hammax wrote: ↑Thu Dec 14, 2017 2:14 pm

@Chris_G: some more questions about sweep_2_rail.

Working with that tool, one can find some parametrization-options.

- Continuity is almost selfexplaining - are there any recommendations?

- Parametrization grants 4 items - not so clear - a trial and error thing: Any recommendations?

- Smoothing Algorithm - 3 possible Parameters - maybe also a testing and experience thing: Any recommendations?

This tool is not sweep_2_rails. It is the approximate tool.

One good way to feel how these settings work is to discretize an edge with few points (and eventually change the discretization method to get regularly or not regularly spaced points) and create an approximate curve on them.

You can then check the properties of the approximation curve with a comb plot, and the GeomInfo tool.

Even though there is nothing scientific in this, you end up getting a kind of feeling of the "quality" of the approximation curve :

- how many control points (less is better)

- how the control points are distributed (high-degrees can give CPs that are distributed in a very chaotic way)

Then you can suppose the same will apply to approximation surfaces.

hammax wrote: ↑Thu Dec 14, 2017 2:14 pm

- Continuity is almost selfexplaining - are there any recommendations?

It depends on what you want to do.

C# continuities are mathematical continuities. On a visual point of view, they don't really offer any value over their G# conterparts.

G1 is usually good enough for curves. They will look perfectly smooth. Inkscape only offers C1 continuous paths at best, and that's OK.

But on surfaces (or curves that will be used to generate surfaces later) then G2 will be better, and G3 will offer a visually perfectly smooth surface.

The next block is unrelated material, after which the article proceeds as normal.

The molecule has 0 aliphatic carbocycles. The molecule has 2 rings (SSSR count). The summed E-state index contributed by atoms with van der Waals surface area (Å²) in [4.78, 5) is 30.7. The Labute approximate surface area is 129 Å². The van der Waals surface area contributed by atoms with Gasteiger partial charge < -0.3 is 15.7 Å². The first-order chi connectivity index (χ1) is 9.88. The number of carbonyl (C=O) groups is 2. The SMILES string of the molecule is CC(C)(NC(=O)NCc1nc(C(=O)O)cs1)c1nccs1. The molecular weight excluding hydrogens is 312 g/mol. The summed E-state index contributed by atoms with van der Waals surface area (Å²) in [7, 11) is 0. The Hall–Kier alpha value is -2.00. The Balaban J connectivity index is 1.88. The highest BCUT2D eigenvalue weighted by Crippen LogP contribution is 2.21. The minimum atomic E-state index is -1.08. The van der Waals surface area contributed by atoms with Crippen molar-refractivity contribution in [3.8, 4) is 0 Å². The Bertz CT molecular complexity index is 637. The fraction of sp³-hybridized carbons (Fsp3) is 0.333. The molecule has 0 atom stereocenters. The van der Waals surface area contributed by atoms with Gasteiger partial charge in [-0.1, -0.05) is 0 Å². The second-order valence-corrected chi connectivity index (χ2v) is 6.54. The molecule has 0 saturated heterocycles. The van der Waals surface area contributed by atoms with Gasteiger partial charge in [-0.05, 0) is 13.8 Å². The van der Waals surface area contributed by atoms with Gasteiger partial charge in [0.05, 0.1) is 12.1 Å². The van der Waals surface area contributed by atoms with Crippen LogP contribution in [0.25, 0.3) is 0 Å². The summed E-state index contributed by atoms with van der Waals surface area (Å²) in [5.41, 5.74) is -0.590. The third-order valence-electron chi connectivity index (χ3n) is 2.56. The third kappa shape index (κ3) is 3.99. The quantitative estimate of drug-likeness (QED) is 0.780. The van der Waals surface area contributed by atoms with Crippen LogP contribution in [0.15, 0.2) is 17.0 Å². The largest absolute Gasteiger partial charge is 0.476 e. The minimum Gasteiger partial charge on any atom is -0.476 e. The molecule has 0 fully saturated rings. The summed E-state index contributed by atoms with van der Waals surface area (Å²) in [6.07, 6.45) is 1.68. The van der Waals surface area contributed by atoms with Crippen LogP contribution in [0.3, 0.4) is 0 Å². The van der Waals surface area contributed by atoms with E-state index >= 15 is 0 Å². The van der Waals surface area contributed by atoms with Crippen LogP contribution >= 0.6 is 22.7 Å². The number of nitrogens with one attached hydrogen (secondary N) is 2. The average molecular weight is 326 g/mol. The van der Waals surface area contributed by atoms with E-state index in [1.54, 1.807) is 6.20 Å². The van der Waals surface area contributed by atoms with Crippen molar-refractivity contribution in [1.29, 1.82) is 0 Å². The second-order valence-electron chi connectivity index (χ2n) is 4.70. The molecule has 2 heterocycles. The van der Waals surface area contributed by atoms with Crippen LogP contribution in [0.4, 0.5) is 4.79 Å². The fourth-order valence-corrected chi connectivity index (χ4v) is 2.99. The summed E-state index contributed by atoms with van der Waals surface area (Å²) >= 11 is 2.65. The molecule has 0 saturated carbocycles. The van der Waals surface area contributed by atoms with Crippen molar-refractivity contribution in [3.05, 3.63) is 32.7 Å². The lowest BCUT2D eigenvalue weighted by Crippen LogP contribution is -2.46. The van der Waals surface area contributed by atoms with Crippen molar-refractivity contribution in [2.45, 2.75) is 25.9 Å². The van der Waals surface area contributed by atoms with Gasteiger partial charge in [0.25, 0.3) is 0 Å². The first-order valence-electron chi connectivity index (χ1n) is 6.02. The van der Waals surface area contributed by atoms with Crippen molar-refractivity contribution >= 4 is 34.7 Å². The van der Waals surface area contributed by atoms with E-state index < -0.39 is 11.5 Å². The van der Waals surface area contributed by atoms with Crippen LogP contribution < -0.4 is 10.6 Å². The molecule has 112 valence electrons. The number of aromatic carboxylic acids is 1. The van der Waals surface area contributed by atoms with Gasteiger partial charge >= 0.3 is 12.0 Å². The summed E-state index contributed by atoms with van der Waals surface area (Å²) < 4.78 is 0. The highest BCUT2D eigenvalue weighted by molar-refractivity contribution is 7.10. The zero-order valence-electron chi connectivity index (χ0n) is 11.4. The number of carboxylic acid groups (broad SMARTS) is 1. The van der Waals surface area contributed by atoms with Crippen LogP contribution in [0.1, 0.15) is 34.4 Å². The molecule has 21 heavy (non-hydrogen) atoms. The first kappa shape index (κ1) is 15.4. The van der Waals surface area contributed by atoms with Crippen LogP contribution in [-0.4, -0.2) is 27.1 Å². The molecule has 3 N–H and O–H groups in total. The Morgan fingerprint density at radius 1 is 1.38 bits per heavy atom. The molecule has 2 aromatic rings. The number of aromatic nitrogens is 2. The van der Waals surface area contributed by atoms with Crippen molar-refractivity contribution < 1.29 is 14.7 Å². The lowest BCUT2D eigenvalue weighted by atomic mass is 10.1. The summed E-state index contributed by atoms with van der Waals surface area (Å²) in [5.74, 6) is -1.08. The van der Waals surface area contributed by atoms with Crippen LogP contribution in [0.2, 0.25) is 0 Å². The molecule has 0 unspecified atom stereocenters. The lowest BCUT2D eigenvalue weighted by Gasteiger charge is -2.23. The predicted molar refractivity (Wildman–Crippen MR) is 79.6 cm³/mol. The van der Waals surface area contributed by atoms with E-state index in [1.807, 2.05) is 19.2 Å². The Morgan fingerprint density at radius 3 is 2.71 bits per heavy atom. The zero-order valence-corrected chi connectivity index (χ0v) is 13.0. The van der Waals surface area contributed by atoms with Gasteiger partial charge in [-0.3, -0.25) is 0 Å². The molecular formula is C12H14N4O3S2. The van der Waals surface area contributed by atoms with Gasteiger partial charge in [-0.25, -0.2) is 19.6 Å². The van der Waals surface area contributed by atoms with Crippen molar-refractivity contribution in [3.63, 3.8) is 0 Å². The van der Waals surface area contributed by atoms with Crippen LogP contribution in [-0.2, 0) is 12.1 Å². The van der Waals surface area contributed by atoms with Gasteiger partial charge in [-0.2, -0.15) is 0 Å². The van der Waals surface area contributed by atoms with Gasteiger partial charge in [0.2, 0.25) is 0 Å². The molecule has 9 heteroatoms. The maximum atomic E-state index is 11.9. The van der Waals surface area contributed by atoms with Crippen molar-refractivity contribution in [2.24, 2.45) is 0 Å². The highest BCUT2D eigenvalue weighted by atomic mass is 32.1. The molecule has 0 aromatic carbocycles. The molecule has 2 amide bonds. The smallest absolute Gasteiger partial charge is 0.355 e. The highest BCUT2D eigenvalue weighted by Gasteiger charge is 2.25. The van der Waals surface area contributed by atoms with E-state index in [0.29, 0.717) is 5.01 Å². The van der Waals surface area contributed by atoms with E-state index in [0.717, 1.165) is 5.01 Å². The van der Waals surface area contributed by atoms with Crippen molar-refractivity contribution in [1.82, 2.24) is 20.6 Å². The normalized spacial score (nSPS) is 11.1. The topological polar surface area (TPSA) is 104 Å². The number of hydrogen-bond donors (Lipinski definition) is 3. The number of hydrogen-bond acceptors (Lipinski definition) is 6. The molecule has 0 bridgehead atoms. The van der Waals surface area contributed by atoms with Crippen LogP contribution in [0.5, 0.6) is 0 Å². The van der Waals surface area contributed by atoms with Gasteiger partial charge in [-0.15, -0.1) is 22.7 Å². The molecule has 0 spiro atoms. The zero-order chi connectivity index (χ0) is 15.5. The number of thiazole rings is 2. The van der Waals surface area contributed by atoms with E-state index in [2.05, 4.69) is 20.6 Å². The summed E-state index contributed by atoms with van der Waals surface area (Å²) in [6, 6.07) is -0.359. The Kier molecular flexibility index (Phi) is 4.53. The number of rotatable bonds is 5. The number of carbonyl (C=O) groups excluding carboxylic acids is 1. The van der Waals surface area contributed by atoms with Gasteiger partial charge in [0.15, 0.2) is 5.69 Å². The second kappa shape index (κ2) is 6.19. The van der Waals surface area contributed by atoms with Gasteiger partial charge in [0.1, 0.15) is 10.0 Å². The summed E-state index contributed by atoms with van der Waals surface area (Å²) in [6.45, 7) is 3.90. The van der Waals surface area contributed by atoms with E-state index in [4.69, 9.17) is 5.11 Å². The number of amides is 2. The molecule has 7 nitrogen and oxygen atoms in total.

hammax wrote: ↑Thu Dec 14, 2017 2:14 pm

- Parametrization grants 4 items - not so clear - a trial and error thing: Any recommendations?

If the points you are approximating are regularly spaced, the parametrization setting will have a very low influence.

hammax wrote: ↑Thu Dec 14, 2017 2:14 pm

- Smoothing Algorithm - 3 possible Parameters - maybe also a testing and experience thing: Any recommendations?

The smoothing algo can be pretty interesting but it has some limitation.

It tries to find a curve (or surface) that minimizes the properties according to the supplied weights.

Curve properties :

CL = curve length

CC = curve curvature

CT = curve torsion

Algo settings :

WL = algo length weight

WC = algo curvature weight

XT = algo torsion weight

The algo tries to find the minimal criterion CL*WL + CC*WC + CT*WT

So you assign a high value to torsion weight to get a curve with the least possible torsion, a high value to curvature weight to get a curve with the least possible curvature, etc.

However the algo will not produce a curve or surface with continuity higher than C2.